Some eye candy from Businessweek (Cost-Cutting Is Rampant in Fashion, May 26).
So the question is what does it take to save money in apparel? With material costs rising, pennies matter. Eliminating a few features to simplify assembly can make a significant difference in the profitability of the product.
Because only so much can be cut out of a garment, cost savings amount to a few pennies here, a few pennies there: eliminating cuffs and pleats, scrimping on linings inside coats, switching to coarser material for pockets. Fabric comprises as much as 50 percent of a garment’s costs. Cutting it more carefully to reduce waste can reduce by 50¢ or more the cost of a pair of $195 men’s wool dress slacks, Brown says. Zippers that come in a big roll are cheaper than ones custom-made for specific garments.
“For big apparel companies that make hundreds of thousands of men’s suits a year, saving 20¢ or 50¢ a garment is a lot of money,” says Salvatore Giardina, a men’s suit designer and adjunct professor at the Fashion Institute of Technology in New York.
I see two interesting parts to this. One is touched on in the article: What is the interplay between design and cost? You presumably hire a designer because they will create distinct and attractive products. How much do you undercut the value of their contribution by insisting on changing product features. Some of the features may not matter to customers (gentlemen, when did you last use the watch pocket on your jeans?) but some might (I like pleated pants).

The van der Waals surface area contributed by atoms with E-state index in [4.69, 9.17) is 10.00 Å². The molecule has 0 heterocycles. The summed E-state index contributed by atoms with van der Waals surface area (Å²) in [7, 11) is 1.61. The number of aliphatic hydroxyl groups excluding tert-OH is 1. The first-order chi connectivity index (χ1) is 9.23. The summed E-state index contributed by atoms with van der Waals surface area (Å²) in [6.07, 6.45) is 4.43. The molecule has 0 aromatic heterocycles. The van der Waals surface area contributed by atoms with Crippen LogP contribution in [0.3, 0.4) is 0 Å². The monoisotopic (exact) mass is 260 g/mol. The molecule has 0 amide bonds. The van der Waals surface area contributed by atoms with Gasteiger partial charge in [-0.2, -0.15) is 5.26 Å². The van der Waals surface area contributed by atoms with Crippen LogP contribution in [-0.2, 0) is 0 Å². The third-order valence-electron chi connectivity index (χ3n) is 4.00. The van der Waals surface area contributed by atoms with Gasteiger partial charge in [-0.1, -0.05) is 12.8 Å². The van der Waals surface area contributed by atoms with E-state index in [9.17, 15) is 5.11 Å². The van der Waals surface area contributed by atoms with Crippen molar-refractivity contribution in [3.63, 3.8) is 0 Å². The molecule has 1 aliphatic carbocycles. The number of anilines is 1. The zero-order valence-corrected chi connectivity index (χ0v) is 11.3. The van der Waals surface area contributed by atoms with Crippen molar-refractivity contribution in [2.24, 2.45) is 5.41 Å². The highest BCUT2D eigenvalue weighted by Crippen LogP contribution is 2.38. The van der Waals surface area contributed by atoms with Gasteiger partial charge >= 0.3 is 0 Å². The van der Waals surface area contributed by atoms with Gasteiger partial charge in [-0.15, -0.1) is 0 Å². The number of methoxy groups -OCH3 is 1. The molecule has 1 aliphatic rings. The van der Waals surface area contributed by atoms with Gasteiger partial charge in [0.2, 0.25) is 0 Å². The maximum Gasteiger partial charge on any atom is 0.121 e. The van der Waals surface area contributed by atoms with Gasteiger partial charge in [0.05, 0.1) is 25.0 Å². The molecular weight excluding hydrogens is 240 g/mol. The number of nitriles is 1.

The second question is to what extent they are taking advantage of uniformed customers? I have been wearing clothes now for a number of years but I must admit that I do not know the finer points of how they are put together. I have had suit salesmen wax poetically about why one suit was worth $400 more than other one but I have never had such help when buying downmarket pants. To some extent, some of the changes discussed here (e.g., altering how seams are sewn) have implications for the quality experienced by the user but are not necessarily immediately obvious to the untrained eye.
On the other hand, they are $30 pants. For $30 no should expect a trained salesperson to point out where corners have been cut or to opine why it might be worth dropping a few extra bucks on a different pair of trousers. Still I suspect that some retailers or brands are very conscious of making these changes if only because the new version may not stack up to what customers are use to (check out comments on REI’s Sahara T shirt).